r = discount rate or return that could be earned using other safe proposition such as fixed deposit or treasury bond rate. Net Cash In Flow – What the firm will get each year.
Net Cash Out Flow – What the firm needs to invest initially in the project.

Step 1 – Understand the nature of the project and calculate cash flow for each year.
Step 2 – Discount those cash flow based on the discount rate.
Step 3 – Add all the discounted cash flow.
Step 4 – Selection of the project

Why Finance & Accounting Managers need to know Financial Tools such as Net Present Value (NPV)?

In our daily workplace we often come across people and colleagues who are just focused on their core competency and targets they have to deliver. For example marketing managers at Standard Jetblue often design programs whose objective is to drive brand awareness and customer reach. But how that 30 point increase in brand awareness or 10 point increase in customer touch points will result into shareholders’ value is not specified.

To overcome such scenarios managers at Standard Jetblue needs to not only know the financial aspect of project management but also needs to have tools to integrate them into part of the project development and monitoring plan.

Calculating Net Present Value (NPV) at 15%

After working through various assumptions we reached a conclusion that risk is far higher than 6%. In a reasonably stable industry with weak competition - 15% discount rate can be a good benchmark.

Years              Cash Flow     Net Cash Flow     Cumulative    
Cash Flow
Discount Rate
@ 15 %
Cash Flows
Year 0 (10013529) -10013529 - -
Year 1 3444520 -6569009 3444520 0.8696 2995235
Year 2 3981868 -2587141 7426388 0.7561 3010864
Year 3 3959464 1372323 11385852 0.6575 2603412
Year 4 3234683 4607006 14620535 0.5718 1849441
TOTAL 10458951

The Net NPV after 4 years is 445422

(10458951 - 10013529 )

Calculating Net Present Value (NPV) at 20%

If the risk component is high in the industry then we should go for a higher hurdle rate / discount rate of 20%.

Years              Cash Flow     Net Cash Flow     Cumulative    
Cash Flow
Discount Rate
@ 20 %
Cash Flows
Year 0 (10013529) -10013529 - -
Year 1 3444520 -6569009 3444520 0.8333 2870433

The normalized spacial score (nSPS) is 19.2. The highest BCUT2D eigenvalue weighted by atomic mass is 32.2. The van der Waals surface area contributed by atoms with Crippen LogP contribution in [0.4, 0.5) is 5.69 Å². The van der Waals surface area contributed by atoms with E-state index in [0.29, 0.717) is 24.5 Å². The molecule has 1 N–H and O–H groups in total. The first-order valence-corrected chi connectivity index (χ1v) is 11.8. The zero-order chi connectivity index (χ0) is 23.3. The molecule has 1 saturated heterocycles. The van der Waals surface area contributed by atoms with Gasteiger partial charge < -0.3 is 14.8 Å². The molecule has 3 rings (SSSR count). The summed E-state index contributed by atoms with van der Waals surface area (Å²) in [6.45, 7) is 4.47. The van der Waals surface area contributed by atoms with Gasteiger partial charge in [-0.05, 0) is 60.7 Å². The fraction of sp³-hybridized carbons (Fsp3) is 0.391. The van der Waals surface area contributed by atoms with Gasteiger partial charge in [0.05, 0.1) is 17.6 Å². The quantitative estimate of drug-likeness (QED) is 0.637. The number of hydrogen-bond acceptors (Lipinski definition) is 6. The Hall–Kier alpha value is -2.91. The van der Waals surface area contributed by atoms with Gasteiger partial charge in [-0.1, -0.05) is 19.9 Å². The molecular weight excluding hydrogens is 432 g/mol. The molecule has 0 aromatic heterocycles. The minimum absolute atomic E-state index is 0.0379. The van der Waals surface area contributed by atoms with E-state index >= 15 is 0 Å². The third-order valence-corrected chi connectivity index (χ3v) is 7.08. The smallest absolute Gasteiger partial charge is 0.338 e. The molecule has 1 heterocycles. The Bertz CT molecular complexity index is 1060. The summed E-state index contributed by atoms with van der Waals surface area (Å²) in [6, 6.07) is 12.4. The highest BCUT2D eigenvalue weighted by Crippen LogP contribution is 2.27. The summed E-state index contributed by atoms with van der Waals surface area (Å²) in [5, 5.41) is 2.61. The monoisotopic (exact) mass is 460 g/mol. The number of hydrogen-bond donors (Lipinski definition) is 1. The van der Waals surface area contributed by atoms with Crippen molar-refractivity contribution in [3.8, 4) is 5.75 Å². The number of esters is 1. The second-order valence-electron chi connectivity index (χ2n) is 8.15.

Year 2 3981868 -2587141 7426388 0.6944 2765186
Year 3 3959464 1372323 11385852 0.5787 2291356
Year 4 3234683 4607006 14620535 0.4823 1559936
TOTAL 9486912

The Net NPV after 4 years is -526617

At 20% discount rate the NPV is negative (9486912 - 10013529 ) so ideally we can't select the project if macro and micro factors don't allow financial managers of Standard Jetblue to discount cash flow at lower discount rates such as 15%.

Acceptance Criteria of a Project based on NPV

Simplest Approach – If the investment project of Standard Jetblue has a NPV value higher than Zero then finance managers at Standard Jetblue can ACCEPT the project, otherwise they can reject the project. This means that project will deliver higher returns over the period of time than any alternate investment strategy.

In theory if the required rate of return or discount rate is chosen correctly by finance managers at Standard Jetblue, then the stock price of the Standard Jetblue should change by same amount of the NPV. In real world we know that share price also reflects various other factors that can be related to both macro and micro environment.

In the same vein – accepting the project with zero NPV should result in stagnant share price. Finance managers use discount rates as a measure of risk components in the project execution process.

Sensitivity Analysis

Project selection is often a far more complex decision than just choosing it based on the NPV number. Finance managers at Standard Jetblue should conduct a sensitivity analysis to better understand not only the inherent risk of the projects but also how those risks can be either factored in or mitigated during the project execution. Sensitivity analysis helps in –

What are the uncertainties surrounding the project Initial Cash Outlay (ICO’s). ICO’s often have several different components such as land, machinery, building, and other equipment.

What are the key aspects of the projects that need to be monitored, refined, and retuned for continuous delivery of projected cash flows.

What can impact the cash flow of the project.

Understanding of risks involved in the project.

What will be a multi year spillover effect of various taxation regulations.

Some of the assumptions while using the Discounted Cash Flow Methods –

Projects are assumed to be Mutually Exclusive – This is seldom the came in modern day giant organizations where projects are often inter-related and rejecting a project solely based on NPV can result in sunk cost from a related project.

Independent projects have independent cash flows – As explained in the marketing project – though the project may look independent but in reality it is not as the brand awareness project can be closely associated with the spending on sales promotions and product specific advertising.

References & Further Readings

Emily Booth, Elizabeth Blankespoor, Jaclyn C. Foroughi (2018), "JetBlue and the New Revenue Recognition Standard Harvard Business Review Case Study. Published by HBR Publications.